I am the girl who is another “thin girl” reads this she will also relate, and if a “curvy girl” reads this, I pray in a way she will as well. I have hated my thin body and been embarrassed to be naked after a day of trying on clothes and seeing my reflection in the mirror. I run, I continue to train for race after race, yet cannot seem to accomplish the body’s I see on pinterest or in the magazines with the muscular toned body. I try to accept myself and some days are better than others, and the comments continue regardless. Judging will never end, it does matter your jean size, and it’s unfortunate. I pray and hope we can focus more on our individual personalities, our personal morals and if they align, what is compatible, who we really are as women and girls to make friends, and instead of judging. I also believe the root of the problem is our own insecurities and lack of completion inside ourselves, not other peoples lack of perfection. However, this is all my speculation and opinion.  I also hope I represented both sides of the story in a fair manner, more from my perspective, less of a rant, and more of a representation of the heartbreaking reality of today.

Related Articles:

The Glamour Poll




4 thoughts on “Weight- One of the Last Acceptable Prejudices

  1. I wear a size 6 and people tell me I’m thin. That’s not what I see when I look in the mirror.

    • A 6 is beautiful and I think perfect but I know all about not seeing that in the mirror. I am thankfully no longer 87 pounds but even when I was I still wasn’t happy. I don’t know if there is “inner peace” with our weight. I just know we are too harsh on ourselves and each other.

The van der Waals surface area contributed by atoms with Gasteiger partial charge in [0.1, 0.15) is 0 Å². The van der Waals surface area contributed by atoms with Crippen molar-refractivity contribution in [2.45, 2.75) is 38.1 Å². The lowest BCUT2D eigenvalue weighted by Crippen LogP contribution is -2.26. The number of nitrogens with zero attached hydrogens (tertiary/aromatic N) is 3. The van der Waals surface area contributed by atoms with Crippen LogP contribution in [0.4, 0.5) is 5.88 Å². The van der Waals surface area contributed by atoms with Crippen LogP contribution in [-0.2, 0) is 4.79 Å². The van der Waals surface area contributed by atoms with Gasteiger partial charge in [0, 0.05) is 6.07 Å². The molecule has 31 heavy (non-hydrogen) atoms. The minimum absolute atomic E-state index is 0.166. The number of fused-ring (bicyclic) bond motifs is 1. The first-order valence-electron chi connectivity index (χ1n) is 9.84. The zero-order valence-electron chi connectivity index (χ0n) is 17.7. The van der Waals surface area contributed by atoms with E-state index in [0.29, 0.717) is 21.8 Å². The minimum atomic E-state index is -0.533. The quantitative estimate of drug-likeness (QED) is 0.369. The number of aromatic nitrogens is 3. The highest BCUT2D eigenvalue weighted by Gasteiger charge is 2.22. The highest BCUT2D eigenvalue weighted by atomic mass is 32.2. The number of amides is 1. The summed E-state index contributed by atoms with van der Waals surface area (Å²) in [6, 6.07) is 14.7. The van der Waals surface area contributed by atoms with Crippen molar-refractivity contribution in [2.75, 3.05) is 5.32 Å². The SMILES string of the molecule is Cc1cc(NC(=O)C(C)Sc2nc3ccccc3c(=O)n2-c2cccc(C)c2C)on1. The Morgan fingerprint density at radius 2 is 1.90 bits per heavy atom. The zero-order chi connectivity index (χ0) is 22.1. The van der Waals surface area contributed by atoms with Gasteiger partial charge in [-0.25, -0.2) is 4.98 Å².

2. I wish we could all have inner peace. However, thin privilege is real and it needs to be acknowledged. No one will call you names if you decide to take a jog around your neighborhood. You will always be able to fit in a seat on an airplane, in a movie theater, or on an amusement park ride.
    It isn’t fair for someone to tell you to “eat a cheeseburger” just as it isn’t fair for someone to tell a large person that they shouldn’t eat said cheeseburger. I wish that people knew how inappropriate it was to comment on another’s body.

  3. Reblogged this on Projekt 1: Der wohlgeformte Hintern and commented:
    Heres exactly one of my contain I´m writing about. Nicely done!

Leave a Reply

Please log in using one of these methods to post your comment:

WordPress.com Logo

You are commenting using your WordPress.com account. Log Out /  Change )

Google+ photo

You are commenting using your Google+ account. Log Out /  Change )

Twitter picture

You are commenting using your Twitter account. Log Out /  Change )

Facebook photo

You are commenting using your Facebook account. Log Out /  Change )

Connecting to %s